Stories

The IRE Resource Center is a major research library containing more than 27,000 investigative stories.

Most of our stories are not available for download but can be easily ordered by contacting the Resource Center directly at 573-882-3364 or rescntr@ire.org where a researcher can help you pinpoint what you need.

Search results for "trial" ...

  • Fugitives from Justice

    Growing numbers of criminal suspects flee the U.S. each year to evade trial for murder, rape and other serious felonies. The investigation penetrated the government secrecy that shrouds America's interntaional fugitive extradition programs, giving a voice to forgotten victims.
  • Unreasonable Doubt

    The Globe's team found that when accused drunk drivers waive their right to a jury trial and take their cases before a single judge, they are acquitted four out of five times- an astonishing statewide acquittal rate of 82 percent that is virtually unmatched in the United States. The Globe found that the acquittal rate by judges is 30 percentage points higher than the acquittal rate by juries.
  • Failed Justice: Investigations in Minnesota

    An MPR News investigation of an obscure murder case in rural Minnesota revealed shoddy work and incorrect testimony by the state's most prominent medical examiner, who has testified at more than 100 murder trials over the past three decades.
  • Baumgartner

    At the start of 2011, the best known and probably most respected judge in Knoxville, Tenn., was Criminal Court Judge Richard Baumgartner, founder of Knox County's successful Drug Court and the judge who recently had presided over trials involving the most shocking crime in local memory, the carjacking, torture and murder of a young couple named Channon Christian and Christopher Newsom. The trials of four suspects led to a death sentence, two life sentences and one very long prison term. But soon after the new year began, Baumgartner took an abrupt leave of absence, ostensible for health reasons.
  • Army slow to act as crime-lab worker falsified, botched tests

    The reporters undertook a year-long inquiry into every facet of the often-opaque military justice system. Through more than two dozen stories, the series closely examined military criminal investigations, lab testing, trials, sentences and appeals.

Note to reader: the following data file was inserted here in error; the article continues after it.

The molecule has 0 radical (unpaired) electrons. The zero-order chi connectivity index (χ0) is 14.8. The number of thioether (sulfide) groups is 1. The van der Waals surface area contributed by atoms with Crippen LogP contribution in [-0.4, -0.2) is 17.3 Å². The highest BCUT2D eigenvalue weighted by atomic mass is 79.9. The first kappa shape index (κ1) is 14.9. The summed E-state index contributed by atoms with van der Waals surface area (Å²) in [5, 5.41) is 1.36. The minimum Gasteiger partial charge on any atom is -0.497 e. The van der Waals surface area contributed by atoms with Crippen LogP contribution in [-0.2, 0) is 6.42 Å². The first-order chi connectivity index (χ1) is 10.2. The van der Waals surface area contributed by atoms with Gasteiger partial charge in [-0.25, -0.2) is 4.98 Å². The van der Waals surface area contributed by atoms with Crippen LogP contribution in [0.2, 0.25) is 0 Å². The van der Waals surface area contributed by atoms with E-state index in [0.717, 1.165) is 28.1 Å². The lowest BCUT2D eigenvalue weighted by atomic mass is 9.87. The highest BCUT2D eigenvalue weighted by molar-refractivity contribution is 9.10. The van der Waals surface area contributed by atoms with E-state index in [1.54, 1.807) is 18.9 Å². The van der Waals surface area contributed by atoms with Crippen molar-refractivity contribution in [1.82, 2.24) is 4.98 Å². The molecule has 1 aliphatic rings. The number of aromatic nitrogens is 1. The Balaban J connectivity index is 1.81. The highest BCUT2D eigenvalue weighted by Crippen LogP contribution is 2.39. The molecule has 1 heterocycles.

• Honor Tarnished

    "This year-long series looks into every facet of the often-opaque military justice system. Through more than two dozen stories, the series closely examined military criminal investigations, lab testing, trials, sentences and appeals."
  • "Making a Killing"

    A 26-year-old bipolar student enrolled in a drug trial at the University of Minnesota. However, Carl Elliott reveals that the professors who were ran the study knew that the student was probably "not competent to give his consent" because he suffered from "severe psychotic delusions." He was given a powerful antipsychotic and eventually stabbed himself to death. Elliott is "a professor of medical ethics at the University of Minnesota," and believes that the professors who were running the drug study would profit from it and that the student who committed suicide was "coerced" into participating.
  • Brian Ross Investigates: Blood Diamonds

    The story investigated the charge that ex-Liberian President Charles Taylor used blood diamonds to pay for weapons in the way against the neighboring nation of Sierra Leone. The story ultimately forced fashion model Naomi Campbell to testify at Taylor's trial for receiving diamonds from Taylor during a visit to Nelson Mandela's home.
  • "Final Justice

    For seven years, the WEWS-TV Investigative Unit researched and reported the case of a Cleveland man, Darrell Houston, who was serving "33 years to life" in prison. By uncovering new witnesses and interviewing past jurors, the investigation by WEWS eventually led to a new trial, the release of Houston and the exoneration of his "murder and robbery charges."
  • Steamrolled

    The story documents how Houston residents are being exposed to industrial pollution with no protection from state and local regulators. Because Houston does not have zoning laws, industrial plants can be built in residential neighborhoods.